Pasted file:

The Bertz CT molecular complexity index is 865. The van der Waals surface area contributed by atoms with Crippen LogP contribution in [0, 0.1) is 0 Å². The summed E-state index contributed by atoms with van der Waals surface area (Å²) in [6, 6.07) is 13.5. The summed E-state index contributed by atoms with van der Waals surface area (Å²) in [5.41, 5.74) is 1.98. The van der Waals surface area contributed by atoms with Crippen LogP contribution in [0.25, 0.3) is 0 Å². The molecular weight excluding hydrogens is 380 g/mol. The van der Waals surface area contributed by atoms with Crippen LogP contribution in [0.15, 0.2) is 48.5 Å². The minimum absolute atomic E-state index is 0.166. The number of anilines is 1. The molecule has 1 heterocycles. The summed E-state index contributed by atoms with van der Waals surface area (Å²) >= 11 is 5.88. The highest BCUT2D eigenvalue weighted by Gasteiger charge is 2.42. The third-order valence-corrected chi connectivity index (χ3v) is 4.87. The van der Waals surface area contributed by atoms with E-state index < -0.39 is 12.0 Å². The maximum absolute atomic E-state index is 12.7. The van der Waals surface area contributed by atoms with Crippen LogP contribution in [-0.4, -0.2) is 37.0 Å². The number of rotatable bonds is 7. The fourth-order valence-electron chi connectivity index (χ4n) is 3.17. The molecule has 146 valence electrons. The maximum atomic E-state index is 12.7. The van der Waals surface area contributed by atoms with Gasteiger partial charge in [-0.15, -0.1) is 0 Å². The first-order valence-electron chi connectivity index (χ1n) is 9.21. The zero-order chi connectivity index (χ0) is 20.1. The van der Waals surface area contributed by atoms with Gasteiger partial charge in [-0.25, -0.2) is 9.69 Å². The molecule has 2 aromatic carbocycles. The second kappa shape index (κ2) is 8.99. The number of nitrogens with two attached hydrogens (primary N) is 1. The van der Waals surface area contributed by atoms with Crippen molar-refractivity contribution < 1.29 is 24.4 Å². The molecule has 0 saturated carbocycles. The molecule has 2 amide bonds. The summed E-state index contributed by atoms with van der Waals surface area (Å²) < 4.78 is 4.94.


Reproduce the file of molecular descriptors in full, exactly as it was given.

The Bertz CT molecular complexity index is 865. The van der Waals surface area contributed by atoms with Crippen LogP contribution in [0, 0.1) is 0 Å². The summed E-state index contributed by atoms with van der Waals surface area (Å²) in [6, 6.07) is 13.5. The summed E-state index contributed by atoms with van der Waals surface area (Å²) in [5.41, 5.74) is 1.98. The van der Waals surface area contributed by atoms with Crippen LogP contribution in [0.25, 0.3) is 0 Å². The molecular weight excluding hydrogens is 380 g/mol. The van der Waals surface area contributed by atoms with Crippen LogP contribution in [0.15, 0.2) is 48.5 Å². The minimum absolute atomic E-state index is 0.166. The number of anilines is 1. The molecule has 1 heterocycles. The summed E-state index contributed by atoms with van der Waals surface area (Å²) >= 11 is 5.88. The highest BCUT2D eigenvalue weighted by Gasteiger charge is 2.42. The third-order valence-corrected chi connectivity index (χ3v) is 4.87. The van der Waals surface area contributed by atoms with E-state index < -0.39 is 12.0 Å². The maximum absolute atomic E-state index is 12.7. The van der Waals surface area contributed by atoms with Crippen LogP contribution in [-0.4, -0.2) is 37.0 Å². The number of rotatable bonds is 7. The fourth-order valence-electron chi connectivity index (χ4n) is 3.17. The molecule has 146 valence electrons. The maximum atomic E-state index is 12.7. The van der Waals surface area contributed by atoms with Gasteiger partial charge in [-0.15, -0.1) is 0 Å². The first-order valence-electron chi connectivity index (χ1n) is 9.21. The zero-order chi connectivity index (χ0) is 20.1. The van der Waals surface area contributed by atoms with Gasteiger partial charge in [-0.25, -0.2) is 9.69 Å². The molecule has 2 aromatic carbocycles. The second kappa shape index (κ2) is 8.99. The number of nitrogens with two attached hydrogens (primary N) is 1. The van der Waals surface area contributed by atoms with Crippen molar-refractivity contribution < 1.29 is 24.4 Å². The molecule has 0 saturated carbocycles. The molecule has 2 amide bonds. The summed E-state index contributed by atoms with van der Waals surface area (Å²) < 4.78 is 4.94.